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Time running out for Government to seek EU assistance, warns Alex

Individuals, families and entire communities have all been hit by the floods that devastated the country over the Christmas period and into the New Year. But the Government has failed to seek EU assistance to support the clean-up operation and Alex Cunningham has warned that time is fast running out to do so.

The European Union Solidarity Fund was established to respond to such natural disasters as those experienced in Cumbria, Lancashire, North Yorkshire and swathes of Scotland. With a 12 week window for applications to be made following an event, Labour’s Shadow Minister for the Natural Environment raised the issue during questions to the Department for Environment, Food and Rural Affairs to highlight that just three weeks remain for a bid to be submitted.

Despite the Fund being used by states across the EU in response to 70 disasters, ranging from flooding and forest fires to earthquakes and storms, the Environment Secretary was unable to confirm whether the Government intends to apply for support. Initial estimates of the total costs suggest the clean-up bill will exceed £5 billion, with recovery costs in Cumbria alone anticipated to be £650 million.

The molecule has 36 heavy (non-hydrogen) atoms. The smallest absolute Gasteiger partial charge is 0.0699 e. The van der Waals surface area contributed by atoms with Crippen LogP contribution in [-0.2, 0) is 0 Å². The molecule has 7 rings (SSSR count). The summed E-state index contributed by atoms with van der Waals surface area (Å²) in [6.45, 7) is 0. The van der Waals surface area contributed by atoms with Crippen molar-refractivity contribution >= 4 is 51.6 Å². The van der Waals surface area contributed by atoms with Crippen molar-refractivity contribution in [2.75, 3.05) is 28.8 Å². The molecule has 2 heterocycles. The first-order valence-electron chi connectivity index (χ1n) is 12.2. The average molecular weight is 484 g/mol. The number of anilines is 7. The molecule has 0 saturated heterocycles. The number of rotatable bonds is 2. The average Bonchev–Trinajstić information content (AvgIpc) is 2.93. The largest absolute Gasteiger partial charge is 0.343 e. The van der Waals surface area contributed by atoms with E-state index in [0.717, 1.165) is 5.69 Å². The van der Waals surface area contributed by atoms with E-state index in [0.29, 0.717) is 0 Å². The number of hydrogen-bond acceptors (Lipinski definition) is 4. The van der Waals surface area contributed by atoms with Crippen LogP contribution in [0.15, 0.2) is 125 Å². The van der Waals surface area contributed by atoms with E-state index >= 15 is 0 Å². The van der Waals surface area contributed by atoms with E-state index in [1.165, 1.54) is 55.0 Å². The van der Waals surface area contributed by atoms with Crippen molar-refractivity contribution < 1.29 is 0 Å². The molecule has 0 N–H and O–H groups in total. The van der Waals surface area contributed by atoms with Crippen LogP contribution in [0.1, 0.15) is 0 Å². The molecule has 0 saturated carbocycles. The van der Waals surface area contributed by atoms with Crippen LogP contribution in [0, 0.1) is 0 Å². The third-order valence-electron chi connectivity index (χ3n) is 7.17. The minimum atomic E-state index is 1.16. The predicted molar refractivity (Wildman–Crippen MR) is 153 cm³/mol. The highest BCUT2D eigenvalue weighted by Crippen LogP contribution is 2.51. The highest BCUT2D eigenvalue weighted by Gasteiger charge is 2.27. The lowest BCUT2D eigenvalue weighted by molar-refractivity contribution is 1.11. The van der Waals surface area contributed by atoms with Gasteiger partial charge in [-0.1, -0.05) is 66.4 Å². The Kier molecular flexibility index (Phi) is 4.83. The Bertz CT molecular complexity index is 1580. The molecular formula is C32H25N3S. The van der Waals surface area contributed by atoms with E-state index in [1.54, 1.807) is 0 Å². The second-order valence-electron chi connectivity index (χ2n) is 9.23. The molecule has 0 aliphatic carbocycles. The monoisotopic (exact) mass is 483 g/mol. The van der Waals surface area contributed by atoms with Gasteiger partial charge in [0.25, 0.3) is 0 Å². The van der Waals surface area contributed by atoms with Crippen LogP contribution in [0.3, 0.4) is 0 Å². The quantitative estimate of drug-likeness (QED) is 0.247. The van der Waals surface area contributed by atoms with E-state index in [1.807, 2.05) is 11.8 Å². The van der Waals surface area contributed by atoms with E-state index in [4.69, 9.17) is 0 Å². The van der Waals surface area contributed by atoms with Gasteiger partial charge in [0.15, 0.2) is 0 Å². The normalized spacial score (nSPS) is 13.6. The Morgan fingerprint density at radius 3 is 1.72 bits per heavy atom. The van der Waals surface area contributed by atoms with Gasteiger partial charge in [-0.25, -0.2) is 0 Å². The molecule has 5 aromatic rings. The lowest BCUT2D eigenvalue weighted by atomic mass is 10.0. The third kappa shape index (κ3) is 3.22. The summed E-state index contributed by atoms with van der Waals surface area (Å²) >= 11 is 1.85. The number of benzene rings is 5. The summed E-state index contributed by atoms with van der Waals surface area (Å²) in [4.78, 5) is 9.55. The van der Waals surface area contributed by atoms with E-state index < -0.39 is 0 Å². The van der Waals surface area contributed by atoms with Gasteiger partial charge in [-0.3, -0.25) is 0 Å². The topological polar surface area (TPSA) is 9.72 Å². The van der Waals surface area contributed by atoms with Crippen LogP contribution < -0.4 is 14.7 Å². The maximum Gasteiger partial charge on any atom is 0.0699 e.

The UK has contributed £300 million into the Fund since its inception in 2002. Italy, Bulgaria and Romania received more than £40 million last year in similar circumstances to those currently facing communities across the UK.

Speaking after Departmental Questions, Alex said:

“The first floods for which an application could be made happened in Cumbria over eight weeks ago. There are just three weeks left to submit an application, but the Government’s hesitance is extremely worrying.

“The Secretary of State has previously said that the Government is committed to doing what it takes to get areas hit by flooding up and running. But this pledge will remain nothing more than an empty gesture unless an application is actually made before the deadline.

“Suggestions that any support received would impact the UK’s rebate, and that the length of time taken for monies to be distributed would hinder any relief work, are extremely unhelpful and demonstrate a fundamental misunderstanding of the process when tens of millions of pounds could be made available within weeks to help pay for clean-up costs and the rebuilding of vital infrastructure.

“It worries me that perhaps a Eurosceptic approach is being adopted and Ministers don’t want the EU to be seen in a good light – delivering important help for Britain. Now we stand on the verge of losing vital funds for our local authorities and others unless action is taken swiftly.

“We’ve paid in, and it’s time to get what is due to us.”